The legislation approved by Congress to end the fiscal impasse includes a provision authorizing an additional $1.2 billion for a lock and dam project favored by Senate Minority Leader Mitch McConnell of Kentucky.
The deal brokered by McConnell, a Republican, and Senate Majority Leader Harry Reid, a Nevada Democrat, includes permission to continue construction on the Olmsted Locks and Dam on the Ohio River between Kentucky and Illinois. It would boost the authorization to about $2.9 billion from about $1.7 billion.
The two senators in charge of the panel that allocates money for water projects said last night that contracts would have been canceled and $160 million would have been wasted unless Congress moved quickly to renew the project’s authorization. Battles over the budget and President Barack Obama’s health-care law had sidetracked action on routine bills, including one that would have reauthorized this project.
Don Stewart, a spokesman for McConnell, said in an e-mail the White House supports the project and that it was Senate appropriators who requested the project be included in the stopgap spending bill.
Stephen Ellis, vice president of Taxpayers for Common Sense, a group opposed to government waste, said in an e-mail that it appears McConnell “took advantage of his position to slip in this bit of parochial pork.”
The Senate Conservatives Fund, a group that’s opposed to McConnell’s re-election in 2014, labeled the authorization a “Kentucky kickback.”
“This is an insult to all the Kentucky families who don’t want to pay for Obamacare and don’t want to shoulder any more debt,” the organization said in a blog post on its website.
The group is running ads in Kentucky to aid McConnell’s primary election opponent, Louisville businessman Matt Bevin.
The legislation doesn’t provide any money for the project. As an authorization, it provides permission to continue work and sets a maximum amount that can be funded. The bill would permit total funding of as much as $2.9 billion.
McConnell has previously sought funding for the project. He toured the construction site on August 20, 2009.
“There is no more important project in the country, in terms of cost-benefit ratio,” he said at the time, according to a news story on the website of the Army Corps of Engineers Louisville district.
“The challenge for me and other members of Congress who are interested in this is to keep the funding going. To the extent that you can’t get money on an annual basis, it delays the project and ends up costing more,” McConnell said. “I and others in Congress are going to do everything we can to keep this project on schedule.”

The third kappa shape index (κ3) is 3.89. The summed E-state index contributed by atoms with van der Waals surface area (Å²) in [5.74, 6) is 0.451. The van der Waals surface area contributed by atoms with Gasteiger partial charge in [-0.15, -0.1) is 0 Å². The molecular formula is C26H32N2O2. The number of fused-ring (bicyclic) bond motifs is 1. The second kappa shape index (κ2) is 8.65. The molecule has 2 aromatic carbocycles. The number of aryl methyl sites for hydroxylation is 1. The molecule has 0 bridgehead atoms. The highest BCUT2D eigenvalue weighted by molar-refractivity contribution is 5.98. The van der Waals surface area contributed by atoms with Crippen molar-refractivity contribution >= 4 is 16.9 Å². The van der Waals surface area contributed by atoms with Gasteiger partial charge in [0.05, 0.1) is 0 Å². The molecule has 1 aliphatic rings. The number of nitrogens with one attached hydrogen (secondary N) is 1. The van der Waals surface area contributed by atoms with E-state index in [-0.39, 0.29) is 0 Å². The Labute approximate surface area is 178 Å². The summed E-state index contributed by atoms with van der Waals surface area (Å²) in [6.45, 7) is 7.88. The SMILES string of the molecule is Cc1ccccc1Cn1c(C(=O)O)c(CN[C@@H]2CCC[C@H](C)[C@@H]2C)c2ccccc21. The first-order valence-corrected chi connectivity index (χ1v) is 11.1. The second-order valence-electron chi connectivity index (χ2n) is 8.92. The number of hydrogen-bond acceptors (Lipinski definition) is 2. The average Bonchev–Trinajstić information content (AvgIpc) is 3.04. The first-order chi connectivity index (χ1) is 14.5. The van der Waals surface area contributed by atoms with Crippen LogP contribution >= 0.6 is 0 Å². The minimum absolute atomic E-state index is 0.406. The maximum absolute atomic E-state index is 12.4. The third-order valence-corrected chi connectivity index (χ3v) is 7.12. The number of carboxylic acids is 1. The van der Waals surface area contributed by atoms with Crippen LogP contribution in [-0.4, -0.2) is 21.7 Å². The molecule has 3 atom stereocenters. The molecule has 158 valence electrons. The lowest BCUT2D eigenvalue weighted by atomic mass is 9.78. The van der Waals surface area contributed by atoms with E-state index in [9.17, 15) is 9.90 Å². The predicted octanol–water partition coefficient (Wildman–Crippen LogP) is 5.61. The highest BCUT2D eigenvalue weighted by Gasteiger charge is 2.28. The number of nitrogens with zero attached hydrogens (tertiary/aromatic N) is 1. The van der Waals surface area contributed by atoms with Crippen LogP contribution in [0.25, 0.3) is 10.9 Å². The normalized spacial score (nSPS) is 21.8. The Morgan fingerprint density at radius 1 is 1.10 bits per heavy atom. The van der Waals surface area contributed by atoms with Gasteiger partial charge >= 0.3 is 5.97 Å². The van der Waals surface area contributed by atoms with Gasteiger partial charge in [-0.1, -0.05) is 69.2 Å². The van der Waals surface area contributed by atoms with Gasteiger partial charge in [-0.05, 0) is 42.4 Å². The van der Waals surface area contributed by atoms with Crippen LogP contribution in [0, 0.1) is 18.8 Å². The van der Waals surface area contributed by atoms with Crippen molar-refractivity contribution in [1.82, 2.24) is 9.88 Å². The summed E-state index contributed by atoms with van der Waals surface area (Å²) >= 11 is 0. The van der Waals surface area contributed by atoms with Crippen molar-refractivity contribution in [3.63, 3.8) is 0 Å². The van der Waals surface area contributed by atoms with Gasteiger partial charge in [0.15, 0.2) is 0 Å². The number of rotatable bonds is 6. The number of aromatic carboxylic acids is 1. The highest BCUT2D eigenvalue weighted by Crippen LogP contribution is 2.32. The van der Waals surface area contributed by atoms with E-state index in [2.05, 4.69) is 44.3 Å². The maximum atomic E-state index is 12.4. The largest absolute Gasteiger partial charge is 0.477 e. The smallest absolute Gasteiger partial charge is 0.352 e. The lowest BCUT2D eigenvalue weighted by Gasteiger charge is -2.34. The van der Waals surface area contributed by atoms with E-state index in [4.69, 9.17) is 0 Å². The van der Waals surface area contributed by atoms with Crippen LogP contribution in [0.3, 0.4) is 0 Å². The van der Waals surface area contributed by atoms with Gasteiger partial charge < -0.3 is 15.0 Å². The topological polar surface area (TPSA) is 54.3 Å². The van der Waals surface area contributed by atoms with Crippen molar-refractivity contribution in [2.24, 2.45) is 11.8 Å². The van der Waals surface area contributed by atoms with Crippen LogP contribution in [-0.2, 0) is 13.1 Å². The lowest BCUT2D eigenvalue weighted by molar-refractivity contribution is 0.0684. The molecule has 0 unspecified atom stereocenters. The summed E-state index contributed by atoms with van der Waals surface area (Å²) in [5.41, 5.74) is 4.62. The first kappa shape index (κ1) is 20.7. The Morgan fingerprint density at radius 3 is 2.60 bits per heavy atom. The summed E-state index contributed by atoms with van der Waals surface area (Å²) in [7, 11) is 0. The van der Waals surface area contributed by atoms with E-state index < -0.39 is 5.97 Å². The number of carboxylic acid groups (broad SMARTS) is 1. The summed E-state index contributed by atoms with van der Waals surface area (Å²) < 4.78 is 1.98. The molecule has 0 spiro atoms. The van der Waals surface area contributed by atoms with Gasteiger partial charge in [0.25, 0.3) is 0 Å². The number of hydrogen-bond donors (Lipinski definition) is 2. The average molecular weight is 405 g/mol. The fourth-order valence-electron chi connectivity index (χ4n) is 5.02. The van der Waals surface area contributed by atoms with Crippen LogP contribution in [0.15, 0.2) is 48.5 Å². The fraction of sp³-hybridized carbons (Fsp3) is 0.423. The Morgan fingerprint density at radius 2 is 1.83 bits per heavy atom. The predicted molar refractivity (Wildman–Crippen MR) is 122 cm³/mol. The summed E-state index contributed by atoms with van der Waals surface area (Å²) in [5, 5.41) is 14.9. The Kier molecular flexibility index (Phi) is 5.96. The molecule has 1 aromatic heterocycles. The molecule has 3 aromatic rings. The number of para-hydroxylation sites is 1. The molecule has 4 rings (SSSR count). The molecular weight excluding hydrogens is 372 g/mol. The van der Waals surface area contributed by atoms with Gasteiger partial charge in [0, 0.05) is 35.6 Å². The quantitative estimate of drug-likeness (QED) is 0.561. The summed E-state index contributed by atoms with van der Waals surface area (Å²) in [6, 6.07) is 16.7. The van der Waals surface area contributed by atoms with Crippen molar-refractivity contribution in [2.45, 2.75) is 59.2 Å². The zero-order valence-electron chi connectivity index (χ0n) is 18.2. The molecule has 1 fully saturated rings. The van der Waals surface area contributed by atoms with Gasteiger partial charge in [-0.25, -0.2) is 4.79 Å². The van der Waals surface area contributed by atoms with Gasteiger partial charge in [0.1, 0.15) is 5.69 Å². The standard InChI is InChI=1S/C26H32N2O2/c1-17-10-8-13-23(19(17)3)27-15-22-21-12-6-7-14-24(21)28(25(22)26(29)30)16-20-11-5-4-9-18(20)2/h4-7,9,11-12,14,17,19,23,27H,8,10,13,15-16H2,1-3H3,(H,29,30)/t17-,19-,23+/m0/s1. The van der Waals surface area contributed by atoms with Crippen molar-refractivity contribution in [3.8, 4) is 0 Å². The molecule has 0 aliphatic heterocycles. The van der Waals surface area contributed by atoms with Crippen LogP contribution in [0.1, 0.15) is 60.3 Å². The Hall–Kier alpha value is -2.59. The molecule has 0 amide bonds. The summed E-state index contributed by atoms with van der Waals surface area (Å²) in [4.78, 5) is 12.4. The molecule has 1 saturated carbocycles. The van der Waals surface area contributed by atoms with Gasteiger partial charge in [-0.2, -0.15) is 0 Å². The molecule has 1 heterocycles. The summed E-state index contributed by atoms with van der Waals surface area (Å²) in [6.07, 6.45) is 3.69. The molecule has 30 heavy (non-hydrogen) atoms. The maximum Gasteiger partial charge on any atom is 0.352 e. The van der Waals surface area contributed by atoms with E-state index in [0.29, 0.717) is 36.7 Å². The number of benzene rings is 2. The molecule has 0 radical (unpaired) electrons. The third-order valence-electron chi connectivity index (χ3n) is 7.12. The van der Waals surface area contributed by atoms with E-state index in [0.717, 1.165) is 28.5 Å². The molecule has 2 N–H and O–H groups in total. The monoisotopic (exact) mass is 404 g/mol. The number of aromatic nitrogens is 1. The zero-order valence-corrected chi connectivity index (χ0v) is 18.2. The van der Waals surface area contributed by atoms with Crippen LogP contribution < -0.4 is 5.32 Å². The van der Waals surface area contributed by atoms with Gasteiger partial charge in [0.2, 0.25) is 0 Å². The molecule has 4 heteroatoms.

Senator Lamar Alexander of Tennessee, the top Republican on the appropriations subcommittee that handles spending on water projects, said in a statement last night that he and the panel’s chairman, Democratic Senator Dianne Feinstein of California, requested the provision.
“According to the Army Corps of Engineers, 160 million taxpayer dollars will be wasted because of canceled contracts if this language is not included,” Alexander said in his statement.
URS Corp., a San Francisco-based company, is leading a joint venture to build the project. The project is designed to reduce tow and barge delays through that stretch of the river, about 17 miles upstream from where the Ohio and Mississippi Rivers meet, according to the U.S. Army Corps of Engineers website for the Louisville district.
Earlier this year, the Senate passed a bill that would authorize a variety of water projects around the country, including Olmsted. That bill includes language ordering the Government Accountability Office to study cost overruns on the project.
The project initially was authorized in 1988 for a maximum of $775 million. As of the 2011 fiscal year, it had received more than $1.4 billion, according to the Army Corps.
An administration official said today that the provision doesn’t increase funding for the Army Corps and would avoid additional costs incurred by a delay. The White House identified a number of projects that would have run into difficulty without full-year funding and Congress chose which to include, according to the official, who asked for anonymity to discuss negotiations with lawmakers.